Flawed Genius: Blowing up your Faces of War


Good ideas come and go. This never has that been truer for video games.

Sometimes, game developers have brilliant concepts and ideas that never seem to come out in the final product. Some of them have some questionable coding, bad artificial intelligence or game (and sometimes hard drive-destroying) bugs. Maybe they have hilariously bad dialogue or look just plain ugly. Or maybe the dev’s ambitions reach just a little longer than their technical talent allows them to.

But some games recover after those rough starts. Maybe those flaws were patched over, improved and modified out. Maybe the game ran poorly on the computers of its time, but runs smoother than butter on today’s hardware. Or maybe — just maybe — those flaws could be forgiven because the game does bring something to the table…

It’s those games I’m hunting down, the ones with new and unique ideas that few people bought because of minor flaws or may just be forgivable given how brilliant those new ideas were…or how cheap the games are now.

Anyway, on to the first one: the Ukrainian-developed World War II strategy game Faces of War.

If mass destruction is your cup of tea, then Faces of War is a boiling pot of World War II action.

Best Way’s Faces of War was released in the wrong place at the wrong time. The company found its game hitting stores at the same time as Company of Heroes, another World War II strategy game made by well-regarded American developer Relic. Company of Heroes became one of the best reviewed PC games of all time, while Faces endured slightly more mediocre reviews than its predecessor, Soldiers: Heroes of World War II. Sure, it sold well enough to convince Best Way to make a sequel — Men of War, which hits stores in November — but it hardly enjoyed the success that Relic did.

And it wasn’t fair, not just because Relic’s funding and staff dwarfed the small Ukrainian developer’s resources. It’s because Faces isn’t similar to Company at all. Players create small armies in the latter, but only handle a small squad in the former. In Company, players juggle the usual tasks of real-time strategy games like collecting resources, and producing more troops and vehicles. However, in Faces, players direct the handful of soldiers to capture enemy vehicles, sabotage bridges and lay traps. Faces isn’t about managing action so much as being directly in the thick of it.

What that means is gameplay is surprisingly up close and personal. Fire fights are fast paced enough that the players’ handful of troops may get overwhelmed at any moment. The game gives the player a little breathing room by including a slow-motion mode; however, even at a fraction of the speed, the game piles on action movie levels of craziness. The game’s roughly 30 missions are split amongst Russian, Axis and British/American campaigns. Aside from a few training tutorials, the game provides ample opportunities and scenarios for the player to revel in mass destruction.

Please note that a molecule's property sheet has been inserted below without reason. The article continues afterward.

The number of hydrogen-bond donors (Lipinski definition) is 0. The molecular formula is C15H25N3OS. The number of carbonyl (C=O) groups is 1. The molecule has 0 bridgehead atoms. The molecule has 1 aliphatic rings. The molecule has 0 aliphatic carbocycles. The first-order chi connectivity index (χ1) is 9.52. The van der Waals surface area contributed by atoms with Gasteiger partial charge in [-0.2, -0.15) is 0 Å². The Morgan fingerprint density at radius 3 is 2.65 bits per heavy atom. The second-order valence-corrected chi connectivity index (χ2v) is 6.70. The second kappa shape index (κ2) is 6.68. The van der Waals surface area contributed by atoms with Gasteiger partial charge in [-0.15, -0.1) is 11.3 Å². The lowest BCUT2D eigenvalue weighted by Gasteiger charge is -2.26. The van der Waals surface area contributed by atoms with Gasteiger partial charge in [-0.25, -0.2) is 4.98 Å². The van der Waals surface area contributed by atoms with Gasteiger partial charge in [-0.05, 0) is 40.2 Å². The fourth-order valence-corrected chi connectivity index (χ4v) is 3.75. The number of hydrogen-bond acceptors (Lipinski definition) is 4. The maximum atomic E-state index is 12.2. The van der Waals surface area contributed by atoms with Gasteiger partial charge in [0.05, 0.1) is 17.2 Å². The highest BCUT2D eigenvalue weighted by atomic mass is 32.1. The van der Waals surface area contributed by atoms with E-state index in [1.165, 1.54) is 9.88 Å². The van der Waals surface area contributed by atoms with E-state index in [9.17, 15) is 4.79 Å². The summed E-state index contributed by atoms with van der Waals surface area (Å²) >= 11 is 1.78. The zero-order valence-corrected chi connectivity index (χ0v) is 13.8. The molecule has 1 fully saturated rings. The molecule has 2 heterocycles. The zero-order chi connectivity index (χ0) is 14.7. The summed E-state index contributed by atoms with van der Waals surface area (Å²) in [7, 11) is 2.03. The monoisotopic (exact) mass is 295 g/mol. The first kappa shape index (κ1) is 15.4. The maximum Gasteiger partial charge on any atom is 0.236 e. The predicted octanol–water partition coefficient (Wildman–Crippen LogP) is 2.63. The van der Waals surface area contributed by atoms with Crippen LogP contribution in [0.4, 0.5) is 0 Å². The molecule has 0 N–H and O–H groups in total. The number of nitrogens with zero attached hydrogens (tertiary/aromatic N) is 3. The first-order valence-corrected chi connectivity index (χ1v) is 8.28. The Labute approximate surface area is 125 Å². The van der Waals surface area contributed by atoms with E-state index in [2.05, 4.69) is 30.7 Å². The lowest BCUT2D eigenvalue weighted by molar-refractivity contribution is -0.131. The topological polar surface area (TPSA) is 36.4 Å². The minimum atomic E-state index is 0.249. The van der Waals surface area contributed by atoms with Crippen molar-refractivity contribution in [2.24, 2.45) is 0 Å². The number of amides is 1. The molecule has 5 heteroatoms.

Covered in bodies and flame

Players can inflict an enormous amount of destruction this side of a third-person action game like Mercenaries or Grand Theft Auto. That’s because there’s practically no limit not only on the amount of destruction players can cause, but also the methods they can cause it. Soldiers are capable of handling any gun, throwing any bomb and commandeering any vehicle in the game. Players can enjoy lighting up the landscape with flamethrowers, tanks and artillery.

Faces supports these options by giving the player a wide variety of missions. Some of these fall into World War II clichés such as stealing secret documents and blowing up bridges. However, players can look forward to some creative, if somewhat linear, action set pieces. One memorable mission has the player repel several waves of armor attacks while controlling a single soldier.

Unfortunately, this sometimes works a little TOO well, as letting the computer control the soldiers typically results in them throwing the kitchen sink at bad guys, tossing multiple grenades at a single trooper or blast apart potentially steal-able tanks and gun emplacements.

This brings us to the main flaw of the game: needless micromanagement.

Too much is more than enough

Several poor interface choices make Faces more complex than it should be. Running through eight different soldiers’ inventory screens is way too finicky for such a fast paced game, especially if half those soldiers will probably die over the course of the mission. Unfortunately, it’s a necessary evil; players might find themselves running out of ammunition mid-mission.

Another problem is that the game gives you a mind-boggling number of buttons and commands to juggle. Some commands could have been consolidated, while others are just head-scratchingly useless. Why would the player need a “plant shrubbery” button in an action game, anyway?

The aforementioned AI deficiencies also force the player to take direct control of the soldiers. The computer’s often poor pathfinding results in soldiers and tanks can get stuck in compromising positions. Sure, players can take direct total control of a unit, but that lessens the thrill of letting the soldiers laying waste to a number of targets at once.

Flawed? Genius?

With Men of War hitting stores in less than a month, there may seem to be no reason to pick up Faces of War. However, give that some online retailers selling the game for around US$3-$5, Faces might be the perfect primer to its upcoming sequel. Why not delve into some variety while the prices are low?